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Gargantua and Pantagruel

Gargantua and Pantagruel is a connected series of five books written in the 16th century by François Rabelais. The first volume was published around 1532; the fifth was published posthumously around 1564 and some consider its attribution to Rabelais debatable. It is the story of two giants, a father (Gargantua) and his son (Pantagruel) and their adventures, written in an amusing, extravagant, satirical vein.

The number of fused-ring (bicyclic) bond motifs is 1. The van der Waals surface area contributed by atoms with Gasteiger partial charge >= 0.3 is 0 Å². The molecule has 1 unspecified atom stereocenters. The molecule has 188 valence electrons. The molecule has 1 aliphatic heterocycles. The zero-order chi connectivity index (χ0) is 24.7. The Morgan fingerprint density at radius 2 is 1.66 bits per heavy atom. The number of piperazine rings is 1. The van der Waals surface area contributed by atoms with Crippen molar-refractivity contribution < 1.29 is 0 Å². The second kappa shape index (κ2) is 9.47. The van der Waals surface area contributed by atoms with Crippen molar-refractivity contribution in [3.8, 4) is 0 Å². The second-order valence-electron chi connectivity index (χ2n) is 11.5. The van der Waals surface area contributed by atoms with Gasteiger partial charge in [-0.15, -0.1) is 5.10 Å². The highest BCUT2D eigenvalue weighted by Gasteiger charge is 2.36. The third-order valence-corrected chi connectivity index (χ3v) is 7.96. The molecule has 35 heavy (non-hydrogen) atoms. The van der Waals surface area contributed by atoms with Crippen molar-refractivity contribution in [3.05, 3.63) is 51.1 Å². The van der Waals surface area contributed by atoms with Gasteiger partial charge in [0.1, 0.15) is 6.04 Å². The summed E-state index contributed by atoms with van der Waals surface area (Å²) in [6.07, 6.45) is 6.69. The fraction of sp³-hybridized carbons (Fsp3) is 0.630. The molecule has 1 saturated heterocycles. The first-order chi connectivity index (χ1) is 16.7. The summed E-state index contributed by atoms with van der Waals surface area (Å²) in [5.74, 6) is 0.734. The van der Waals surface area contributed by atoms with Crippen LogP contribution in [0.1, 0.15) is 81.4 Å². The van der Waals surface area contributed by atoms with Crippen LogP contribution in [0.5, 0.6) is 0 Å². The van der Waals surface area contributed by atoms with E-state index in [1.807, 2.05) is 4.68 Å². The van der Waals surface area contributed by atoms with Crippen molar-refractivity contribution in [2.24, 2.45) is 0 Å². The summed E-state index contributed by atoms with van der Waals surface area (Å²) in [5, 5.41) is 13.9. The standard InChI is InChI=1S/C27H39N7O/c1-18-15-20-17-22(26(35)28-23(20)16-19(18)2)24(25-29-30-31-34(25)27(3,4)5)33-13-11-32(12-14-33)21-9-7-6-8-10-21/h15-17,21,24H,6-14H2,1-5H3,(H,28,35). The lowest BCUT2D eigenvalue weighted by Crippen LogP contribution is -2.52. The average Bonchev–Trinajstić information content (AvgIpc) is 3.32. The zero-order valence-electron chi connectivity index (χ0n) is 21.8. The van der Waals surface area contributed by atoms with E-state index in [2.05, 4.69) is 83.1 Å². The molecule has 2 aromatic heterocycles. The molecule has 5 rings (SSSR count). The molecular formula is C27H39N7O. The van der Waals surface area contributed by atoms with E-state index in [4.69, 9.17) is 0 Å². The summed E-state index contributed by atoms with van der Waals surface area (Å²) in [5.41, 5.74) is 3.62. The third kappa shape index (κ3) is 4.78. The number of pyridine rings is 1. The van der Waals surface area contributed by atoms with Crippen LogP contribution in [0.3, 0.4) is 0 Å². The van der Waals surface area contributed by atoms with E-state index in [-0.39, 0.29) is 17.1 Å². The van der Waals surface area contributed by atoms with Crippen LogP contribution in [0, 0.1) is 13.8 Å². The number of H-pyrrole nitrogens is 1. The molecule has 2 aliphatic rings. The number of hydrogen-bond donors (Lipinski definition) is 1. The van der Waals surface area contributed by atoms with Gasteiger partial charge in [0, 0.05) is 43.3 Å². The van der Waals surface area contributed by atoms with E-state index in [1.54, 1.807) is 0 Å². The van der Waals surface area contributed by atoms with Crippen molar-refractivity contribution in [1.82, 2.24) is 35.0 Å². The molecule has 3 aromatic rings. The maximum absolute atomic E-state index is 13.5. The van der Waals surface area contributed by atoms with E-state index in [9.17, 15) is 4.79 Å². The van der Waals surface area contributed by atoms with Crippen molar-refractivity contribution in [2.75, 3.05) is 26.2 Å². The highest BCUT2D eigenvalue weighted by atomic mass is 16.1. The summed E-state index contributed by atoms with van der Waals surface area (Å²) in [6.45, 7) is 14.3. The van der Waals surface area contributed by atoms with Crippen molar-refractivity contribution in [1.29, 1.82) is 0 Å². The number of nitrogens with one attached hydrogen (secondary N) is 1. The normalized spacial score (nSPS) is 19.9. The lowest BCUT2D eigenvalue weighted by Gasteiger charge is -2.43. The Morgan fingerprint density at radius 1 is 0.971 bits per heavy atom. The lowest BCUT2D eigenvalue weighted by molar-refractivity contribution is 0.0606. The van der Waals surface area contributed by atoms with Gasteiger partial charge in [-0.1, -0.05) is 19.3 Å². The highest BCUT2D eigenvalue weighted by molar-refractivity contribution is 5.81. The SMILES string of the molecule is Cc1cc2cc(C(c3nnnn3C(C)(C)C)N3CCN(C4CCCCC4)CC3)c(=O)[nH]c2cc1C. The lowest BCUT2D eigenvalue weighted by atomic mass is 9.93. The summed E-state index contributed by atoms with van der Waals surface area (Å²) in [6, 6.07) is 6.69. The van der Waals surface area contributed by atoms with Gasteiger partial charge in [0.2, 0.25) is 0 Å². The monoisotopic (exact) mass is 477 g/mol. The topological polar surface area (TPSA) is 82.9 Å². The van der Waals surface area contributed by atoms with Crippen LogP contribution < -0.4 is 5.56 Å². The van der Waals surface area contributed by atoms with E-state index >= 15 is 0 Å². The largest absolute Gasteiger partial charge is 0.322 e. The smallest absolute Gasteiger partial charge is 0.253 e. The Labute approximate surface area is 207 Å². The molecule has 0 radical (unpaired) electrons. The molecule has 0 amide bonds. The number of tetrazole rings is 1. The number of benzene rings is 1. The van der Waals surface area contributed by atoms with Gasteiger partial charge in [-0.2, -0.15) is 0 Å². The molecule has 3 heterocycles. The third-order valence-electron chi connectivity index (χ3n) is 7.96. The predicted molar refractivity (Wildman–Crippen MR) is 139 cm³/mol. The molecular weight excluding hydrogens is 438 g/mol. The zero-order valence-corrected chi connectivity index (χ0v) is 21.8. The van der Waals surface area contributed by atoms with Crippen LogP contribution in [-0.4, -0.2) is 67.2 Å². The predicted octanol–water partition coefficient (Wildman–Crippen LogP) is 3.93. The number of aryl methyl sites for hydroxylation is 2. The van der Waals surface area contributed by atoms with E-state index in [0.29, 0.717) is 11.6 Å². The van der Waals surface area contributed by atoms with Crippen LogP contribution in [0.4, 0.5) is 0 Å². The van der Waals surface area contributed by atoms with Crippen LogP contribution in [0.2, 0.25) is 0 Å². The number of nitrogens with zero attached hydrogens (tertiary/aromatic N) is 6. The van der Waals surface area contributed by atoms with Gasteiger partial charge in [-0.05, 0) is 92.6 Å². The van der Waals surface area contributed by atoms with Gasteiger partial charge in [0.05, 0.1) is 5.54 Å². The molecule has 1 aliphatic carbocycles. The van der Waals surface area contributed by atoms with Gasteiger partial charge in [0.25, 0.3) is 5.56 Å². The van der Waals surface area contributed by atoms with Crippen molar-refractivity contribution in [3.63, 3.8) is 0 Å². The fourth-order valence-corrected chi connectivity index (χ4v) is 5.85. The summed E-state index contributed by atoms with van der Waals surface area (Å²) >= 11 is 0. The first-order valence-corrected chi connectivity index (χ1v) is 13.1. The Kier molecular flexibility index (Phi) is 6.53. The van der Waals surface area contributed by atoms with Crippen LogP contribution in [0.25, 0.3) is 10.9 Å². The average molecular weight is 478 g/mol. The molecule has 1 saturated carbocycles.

The introduction to the series runs:

Good friends, my Readers, who peruse this Book,
Be not offended, whilst on it you look:
Denude yourselves of all depraved affection,
For it contains no badness, nor infection:
'Tis true that it brings forth to you no birth
Of any value, but in point of mirth;
Thinking therefore how sorrow might your mind
Consume, I could no apter subject find;
One inch of joy surmounts of grief a span;
Because to laugh is proper to the man.

The series in the original French is entitled La Vie de Gargantua et de Pantagruel. A widely available English translation is Five Books of the Lives, Heroic Deeds and Sayings of Gargantua and Pantagruel, translated by Sir Thomas Urquhart and Peter Antony Motteux.

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